For a film that includes plot points hinging on the one-two punch of child molestation and murder, Shyamalan seems oblivious to how tasteless this story really is, but goes about business in an inexplicably cavalier (and inexplicably PG-13) manner. As long as you don’t show the bad thing happening, it’s okay. Yeesh.

I never thought I’d see the day when Peter Jackson’s woefully misguided The Lovely Bones came off as a tasteful-by-comparison rendering of similar themes, but here we are.

Just as offensive is Shyamalan’s depiction of mental illness. The trailer for Split – leaning heavily on McAvoy’s persona­-swapping – put a bothersome twist in my guts, and what the film does with this, in addition to being incredibly confusing, also sends messages that are deadly mixed. I can’t in good conscience praise McAvoy’s performance, which amounts to an aimless string of vignettes (including – god help us – a hip-hop dance number) left untethered by a story that has no fucking clue what it wants to be. By the end, the only thing made clear is that McAvoy was cast for a purely commercial reason (tying in to his X-Men tenure). And the closing decree – that “damaged” people are the most “pure” of all – carries no consolation and even less truth, especially after McAvoy’s ultimate personality goes on a kill-crazy rampage. By that point, Shyamalan’s thoroughly wrongheaded approach has also equated the mentally ill with zoo animals – dangerous, and only suited to cages. Toxic.

Talk about a movie that would please the current Administration. Maybe that’s why Split is doing so well with audiences: its pervasive ineptitude and zero-tolerance policy against The Other is just what Trump’s cronies are seeking in their quest to “make America great again.”

1 out of 5 stars

Crash Analysis Support Team:

unknownJonny Numb (aka Jonathan Weidler) only plays favorites when it comes to review sites like Crash Palace Productions and loudgreenbird.com. He co-hosts THE LAST KNOCK horror podcast on iTunes, and can also be found on Twitter and Letterboxd.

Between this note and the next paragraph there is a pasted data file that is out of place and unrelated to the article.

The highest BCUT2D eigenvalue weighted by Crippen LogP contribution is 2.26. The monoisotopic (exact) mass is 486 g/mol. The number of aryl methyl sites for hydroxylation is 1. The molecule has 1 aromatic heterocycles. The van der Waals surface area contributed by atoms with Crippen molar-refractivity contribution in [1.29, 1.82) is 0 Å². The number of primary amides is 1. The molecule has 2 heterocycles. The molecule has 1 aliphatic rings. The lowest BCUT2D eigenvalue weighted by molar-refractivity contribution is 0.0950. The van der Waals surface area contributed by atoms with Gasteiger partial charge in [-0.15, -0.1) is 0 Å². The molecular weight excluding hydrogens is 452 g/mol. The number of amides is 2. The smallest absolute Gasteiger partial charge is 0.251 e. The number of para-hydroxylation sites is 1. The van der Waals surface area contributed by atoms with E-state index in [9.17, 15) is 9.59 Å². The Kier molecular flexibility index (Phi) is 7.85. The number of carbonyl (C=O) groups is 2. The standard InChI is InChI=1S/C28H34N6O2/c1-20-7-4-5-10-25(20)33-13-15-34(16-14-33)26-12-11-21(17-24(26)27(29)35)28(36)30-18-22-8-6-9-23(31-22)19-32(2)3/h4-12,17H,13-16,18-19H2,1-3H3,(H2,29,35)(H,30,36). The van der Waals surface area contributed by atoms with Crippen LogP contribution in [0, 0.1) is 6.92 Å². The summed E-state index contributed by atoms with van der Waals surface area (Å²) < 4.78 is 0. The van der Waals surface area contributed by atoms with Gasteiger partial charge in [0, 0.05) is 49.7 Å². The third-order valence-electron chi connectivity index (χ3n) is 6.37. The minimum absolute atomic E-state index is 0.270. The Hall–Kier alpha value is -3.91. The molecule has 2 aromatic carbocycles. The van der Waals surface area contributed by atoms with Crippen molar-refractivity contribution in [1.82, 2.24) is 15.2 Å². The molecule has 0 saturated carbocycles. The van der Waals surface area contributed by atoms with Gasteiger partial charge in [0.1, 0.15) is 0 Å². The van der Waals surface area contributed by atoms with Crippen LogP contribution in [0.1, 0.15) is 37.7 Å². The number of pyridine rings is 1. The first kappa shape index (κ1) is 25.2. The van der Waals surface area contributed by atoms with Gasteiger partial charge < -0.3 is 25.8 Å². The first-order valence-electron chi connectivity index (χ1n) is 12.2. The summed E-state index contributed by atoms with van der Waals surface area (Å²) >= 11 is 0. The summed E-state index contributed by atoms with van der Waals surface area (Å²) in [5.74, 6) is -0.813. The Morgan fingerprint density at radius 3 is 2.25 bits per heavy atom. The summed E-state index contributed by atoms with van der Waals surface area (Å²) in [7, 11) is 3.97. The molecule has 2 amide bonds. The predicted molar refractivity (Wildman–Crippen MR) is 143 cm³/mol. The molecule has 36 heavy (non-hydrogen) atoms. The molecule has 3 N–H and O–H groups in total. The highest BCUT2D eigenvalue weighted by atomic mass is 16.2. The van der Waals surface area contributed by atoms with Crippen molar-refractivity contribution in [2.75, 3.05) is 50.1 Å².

(Split photo from PopSugar.)

Crash Analysis: A Bug Hunt: ALIENS

Four_Marines-A2*** Spoilers abound ***

In 1986 James Cameron’s ALIENS was released, and I was one of many in theatres around the world engaging the action/sci-fi/horror. Though it received several Academy Award nominations, and is adored by many around our little blue ball, I always hated the damn thing – even before I saw poor Lance Henriksen pop out of his hole, revealing the lower half of his body to catch that screeching urchin, Newt.

Yes, the original ALIEN is my favorite film, but don’t think I’m knocking on Cameron’s second installment simply because it’s a sequel.

The year is 2179, and Lieutenant Ripley, the sole-survivor of the Nostromo, has been rescued by a salvage team. Brought back to Earth, she learns that she’s been floating in space for 57-years, and in short order, the planetoid where the Nostromo crew had picked up the alien now has a small colony on it – and “the company” has lost contact with the place. Of course her employer’s ticked that she blew up their ship because they don’t buy her story (it’s amazing how Cameron left out any civil ramifications for her implied murder of six crew members. However, Ripley eventually sets off as an advisor with Colonial Marines, aliens run amok, and the only question is: “Who will survive?”